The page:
Build a Better Personal Website: 6 Things to Do This Week


Could your personal website use some work? Follow these six tips, all of which you can start (and probably complete, save for #1 and #3) this week.

1. Get in a Writing Groove
Your website won’t be successful without regular updates. Fresh content is key to drawing new visitors to your digital domain and sparking conversations that burnish your thought leadership credentials.
Fresh content isn’t rocket science: it’s one of those 10% inspiration, 90% perspiration things. Carve out a few hours each week for writing, or (if resources allow) farm out content creation to reliable freelancers. Avoid deadline crunches by scheduling posts in advance.

2. Put Together a Winning Bio
This serial entrepreneur’s website includes a bio that runs just three sentences. Each has a discrete theme: respectively, his educational background, his employment history, and his current personal and professional interests.
Work on crafting a bio that’s similarly succinct and direct. You don’t need to overwhelm readers with detail or bog the content down with corny personality. People don’t care that much — all they want to know is who you are and what, if anything, you can do for them.

3. Seek Links from Sites With High Domain Authority
This won’t happen overnight, so it’s important to get started as soon as practically possible. (It also relies on a steady stream of fresh content — all the more reason to get cracking on that.)
In a nutshell, domain authority is a measure of a site’s attractiveness to search engines, specifically Google. While it’s not the only metric worth considering as you seek backlinks to your site, it’s as good a proxy for quality as any.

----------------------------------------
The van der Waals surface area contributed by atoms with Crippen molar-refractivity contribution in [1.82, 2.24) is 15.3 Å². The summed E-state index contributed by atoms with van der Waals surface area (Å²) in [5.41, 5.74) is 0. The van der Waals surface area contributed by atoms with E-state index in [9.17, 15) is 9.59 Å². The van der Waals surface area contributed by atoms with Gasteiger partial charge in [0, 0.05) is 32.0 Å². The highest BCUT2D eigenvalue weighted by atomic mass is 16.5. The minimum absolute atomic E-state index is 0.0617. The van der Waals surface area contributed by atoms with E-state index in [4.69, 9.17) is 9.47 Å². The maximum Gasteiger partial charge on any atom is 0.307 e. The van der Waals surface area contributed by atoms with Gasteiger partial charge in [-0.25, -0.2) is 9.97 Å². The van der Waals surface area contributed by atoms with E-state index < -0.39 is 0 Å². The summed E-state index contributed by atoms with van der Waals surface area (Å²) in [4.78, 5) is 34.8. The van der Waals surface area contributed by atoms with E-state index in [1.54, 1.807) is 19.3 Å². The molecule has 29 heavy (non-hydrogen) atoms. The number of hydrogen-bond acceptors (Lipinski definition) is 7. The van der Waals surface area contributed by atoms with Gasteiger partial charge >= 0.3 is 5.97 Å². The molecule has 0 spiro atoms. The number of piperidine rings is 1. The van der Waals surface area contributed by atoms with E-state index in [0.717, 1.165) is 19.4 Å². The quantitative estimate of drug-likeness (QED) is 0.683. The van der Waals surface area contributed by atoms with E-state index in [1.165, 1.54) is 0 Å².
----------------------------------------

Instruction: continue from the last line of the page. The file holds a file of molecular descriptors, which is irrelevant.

Note: Some SEOs prefer to use Ahrefs’ domain rating over Moz’s domain authority. It’s a good idea to consider a variety of metrics and other quality factors when evaluating a site.

4. Cross-Post Original Content First Published Elsewhere
If you have an active LinkedIn profile or Medium page, you don’t have to abandon it entirely in favor of your personal website. In fact, you can leverage external properties in your own website’s service. Cross-posting content originally posted elsewhere, with attribution and a backlink, is a great way to boost its visibility and guarantee as many unique readers as possible. Early on, your external properties will likely be more visible than your personal website, so you’ll drive valuable traffic to your new domain too.

5. Make Sure Readers Know How to Get in Touch

List as many contact methods as you feel comfortable sharing with the wider world, and make sure they’re visible to even the shortest attention spans. Hook your domain-specific email address ( and your site’s contact form to your primary email address (, or whatever) to ensure that no emails fall through the cracks.

6. Add a Portfolio or Past Work Section
Show off your stuff! If you’re a creative, put a representative slice of pride-inducing work in a homepage slider or other prominent feature. If you work behind the scenes, include an abbreviated resume with awards, achievements, and other confidence-boosters. A little self-promotion never hurt anyone — and it’s your website, after all.

What Else Does Your Personal Website Need?

Every personal website is different. Only you — and, perhaps, close friends and colleagues who know their way around a back end — can say with certainty what it is your site needs to shine. Here’s to good ideas!